If you think summer movies are loud, you ain't heard nothing yet. "Pacific Rim" nearly rattles the roof as enormous alien monsters (Kaiju) rise from under the sea and battle skyscraper-size robots (Jaegers) in Guillermo del Toro's sci-fi action adventure. It's no wonder the movie is dedicated to special-effects wizard Ray Harryhausen and Ishiro Honda, director of 1954's "Godzilla"; they clearly are the forefathers of this beasts vs. bots movie.
To combat monsters rampaging throughout the world with increasing frequency and ferocity, 25-story-high robots have been deployed. They're operated from inside by two pilots whose minds are synched. Sibling co-pilots enter the mayhem, but one is killed. Years later, the surviving brother (Charlie Hunnam) is reunited with his onetime commander (Idris Elba) and paired with an aspiring pilot (Rinko Kikuchi).
About now you might be thinking, just tell me what the robots and monsters look like. Colossal and cool, even in the darkness and rain or snow. That may satisfy the 10-year-olds in the audience, but adults may crave more of the human interactions or stirring speeches delivered in stingy doses while the battles go on and on.
The DVD comes with director commentary, deleted scenes, blooper reel, making-of featurettes, and the Blu-ray adds "The Directors Notebook."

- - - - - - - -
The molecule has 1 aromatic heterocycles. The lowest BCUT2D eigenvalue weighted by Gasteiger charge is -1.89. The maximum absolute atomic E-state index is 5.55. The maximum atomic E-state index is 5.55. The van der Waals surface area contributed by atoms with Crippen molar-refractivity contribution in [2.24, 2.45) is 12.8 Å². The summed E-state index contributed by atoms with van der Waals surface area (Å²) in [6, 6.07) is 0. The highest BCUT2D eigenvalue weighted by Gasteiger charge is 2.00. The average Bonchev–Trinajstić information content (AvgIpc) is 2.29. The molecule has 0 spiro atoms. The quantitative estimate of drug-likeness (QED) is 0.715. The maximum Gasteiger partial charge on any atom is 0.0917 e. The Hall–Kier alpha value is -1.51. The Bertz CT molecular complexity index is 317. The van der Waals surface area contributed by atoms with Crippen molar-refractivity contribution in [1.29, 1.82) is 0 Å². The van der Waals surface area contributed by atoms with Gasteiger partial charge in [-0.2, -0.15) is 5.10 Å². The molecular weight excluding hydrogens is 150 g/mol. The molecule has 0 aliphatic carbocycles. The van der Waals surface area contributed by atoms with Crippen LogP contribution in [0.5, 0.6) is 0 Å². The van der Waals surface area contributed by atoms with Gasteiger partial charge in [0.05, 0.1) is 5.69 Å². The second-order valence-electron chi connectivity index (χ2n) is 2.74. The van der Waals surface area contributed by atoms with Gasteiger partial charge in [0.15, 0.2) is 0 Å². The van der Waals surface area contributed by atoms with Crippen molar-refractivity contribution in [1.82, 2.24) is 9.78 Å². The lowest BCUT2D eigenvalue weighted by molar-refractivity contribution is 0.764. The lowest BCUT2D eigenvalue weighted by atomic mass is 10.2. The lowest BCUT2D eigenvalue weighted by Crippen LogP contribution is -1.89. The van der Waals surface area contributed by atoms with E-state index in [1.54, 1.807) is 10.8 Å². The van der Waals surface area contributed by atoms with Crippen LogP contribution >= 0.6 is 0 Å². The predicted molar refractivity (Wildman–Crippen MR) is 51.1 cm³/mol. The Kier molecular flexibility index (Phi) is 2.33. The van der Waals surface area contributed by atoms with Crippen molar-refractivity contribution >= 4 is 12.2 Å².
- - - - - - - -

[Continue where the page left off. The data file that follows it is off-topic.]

Rated PG-13 for sequences of intense sci-fi action and violence throughout, and brief language.
' The Heat'
The team of Sandra Bullock and Melissa McCarthy looks on paper to be a sure-fire formula for comic gold. In "The Heat," they play mismatched law enforcement officers who bicker and bumble their way into solving a crime and finding a friend.
The conceit of the film, written by Katie Dippold and directed by Paul Feig, is that for all their differences, both share an essential loneliness. That sad subtext gives much of the humor in "The Heat" a melancholy edge, especially when it comes to Ms. McCarthy, who again is asked to do little more than swear like a stevedore and bear the brunt of slapstick centered around her generous figure.
Ms. Bullock plays her opposite number: uptight, put-together and prim, so you know going in that "The Heat" will feature at least one drunken girl-bonding montage. Seen through one lens, "The Heat" is the product of a cheering trend in female-centered comedies. Seen through another, it revolves around the retrograde novelty of watching women swagger, spout vulgarities, brandish guns and toss around anatomical references.
Extras include commentary with Ms. McCarthy, Mr. Feig, the original "Mystery Science Theater 3000" critics and the fictional Mullins family; deleted, alternate and extended scenes, unrated version, a making-of and several other featurettes.
Rated R for pervasive profanity, strong crude content and some violence.
This sweet, funny and nearly perfect romantic comedy is being released in a special Blu-ray combo pack to mark the 10th anniversary. An all-star cast that includes Hugh Grant, Liam Neeson, Colin Firth, Emma Thompson and Andrew Lincoln make this story about the aspects of love actually an extremely easy movie to love. Rated R for sexuality, nudity and language
The Syfy channel series offers the most interesting look on television at humans dealing with aliens since "Alien Nation." In this case, several alien races have come to Earth after their solar system is destroyed. Earth is having its own problems, and the communities left -- including the one where St. Louis once stood that's now called Defiance -- have to battle for survival.
-- Rick Bentley, McClatchy Newspapers
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